The Criminalization of Mental Illness
Regardless of the color of your skin, your age, where you are from, the gender you identify with, or your sexual orientation, mental illness is highly prevalent across our entire community. Mental illness can weave itself through all facets of one’s life: physical health, work, parenting, finances, caregiving, childbearing, and common daily activities.
Glenn Close once said, “It is an odd paradox that a society, which can now speak openly about unabashedly about topics that were once unspeakable, still remains largely silent when it comes to mental illness.” These words really got me thinking. Glenn is right! This is the 21st century. Gay marriage has been legalized. We are accepting new gender norms. We are trying to be more and more inclusive as a society…yet we have never made an attempt to include infinite amount of individuals who struggle with their mental health on a daily basis.
Increasing homelessness and aberrant behavior among individuals who struggle with mental illness has resulted in the criminalization of mental illness and an absurd overwhelming growth in prisons. Persons struggling simply switched from inadequate hospitals to inadequate jails. In a mental health crisis, people are more likely to encounter police than get medical help. According to the National Alliance on Mental Illness (NAMI, 2017), 2 million people will mental illness are booked into jails each year. That is equivalent to the populations of New Hampshire and Vermont, combined. Of those 2 million, nearly 15% of men and 30% of women live with a serious mental health condition.
Once in jail, many individuals do not receive the treatment they need and their condition ends up deteriorating, not improving. Jails spend two to three times more money on adults with mental illness that require intervention than on those without those needs. These individuals typically stay longer than their counterparts without mental illness and are at a serious risk of victimization, often leading to their mental health conditions worsening. Generally, after they leave jail, most no longer have access to needed healthcare and benefits, and their criminal record often makes it hard for individuals to get a job and/or housing. Many folks, especially without access to mental health services and supports, wind up homeless, in emergency rooms, and often re-arrested. It is a vicious cycle that we, as a society, need to stop.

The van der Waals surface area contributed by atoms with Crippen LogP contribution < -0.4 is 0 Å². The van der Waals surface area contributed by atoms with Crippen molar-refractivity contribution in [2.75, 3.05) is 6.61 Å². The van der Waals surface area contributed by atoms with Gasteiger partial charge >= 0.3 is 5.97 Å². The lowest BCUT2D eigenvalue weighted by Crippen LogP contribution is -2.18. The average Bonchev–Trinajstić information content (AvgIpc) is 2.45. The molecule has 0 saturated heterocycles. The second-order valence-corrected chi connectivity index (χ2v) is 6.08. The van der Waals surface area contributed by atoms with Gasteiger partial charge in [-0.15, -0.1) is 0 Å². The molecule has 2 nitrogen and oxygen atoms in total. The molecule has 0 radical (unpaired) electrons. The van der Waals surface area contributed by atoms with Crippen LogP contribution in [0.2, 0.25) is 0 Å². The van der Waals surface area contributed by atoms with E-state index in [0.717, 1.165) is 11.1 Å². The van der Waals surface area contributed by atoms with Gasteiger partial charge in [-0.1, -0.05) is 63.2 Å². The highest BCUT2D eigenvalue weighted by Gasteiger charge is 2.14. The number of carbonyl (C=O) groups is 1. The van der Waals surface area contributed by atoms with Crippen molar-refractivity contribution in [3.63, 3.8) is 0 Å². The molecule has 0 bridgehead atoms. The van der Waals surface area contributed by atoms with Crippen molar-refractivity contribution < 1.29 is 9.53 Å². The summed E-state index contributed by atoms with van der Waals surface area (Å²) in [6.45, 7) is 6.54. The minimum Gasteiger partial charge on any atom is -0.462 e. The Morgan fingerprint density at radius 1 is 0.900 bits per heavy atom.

Jailing individuals that endure mental illness has created and continues to create huge burdens on law enforcement, corrections, and state and local budgets. It has not and does not protect public safety. And it definitely does not help the people who truly need the police, but are being ignored.
I stand for change. Helping people get out of jail and into treatment is incredibly important to me. I believe that everyone should have access to a complete variety of mental health services and supports in their communities to help prevent negative interactions with the police. These supports should include treatment for drug and alcohol use conditions, and supports like education, housing, supported employment and peer and family support.
If individuals do come to the attention of law enforcement, society should create options to divert them to treatment and services — before arrest, after arrest, and at all points in the justice system. When individuals are in jail, they should have the right to access necessary medication and support, should be signed up for health coverage if possible, and should get help planning their release to ensure they get back on track.
How can you help?
1. Urge your county officials to “Step Up.” Sign up for The Stepping Up Initiative at https://stepuptogether.org. This is a national initiative to reduce the number of people with mental illness in jails.
2. Donate to NAMI, the National Alliance on Mental Illness.
3. If you are a member of a national organization, demonstrate to counties that you stand behind their efforts by passing your own resolution in support of Stepping Up.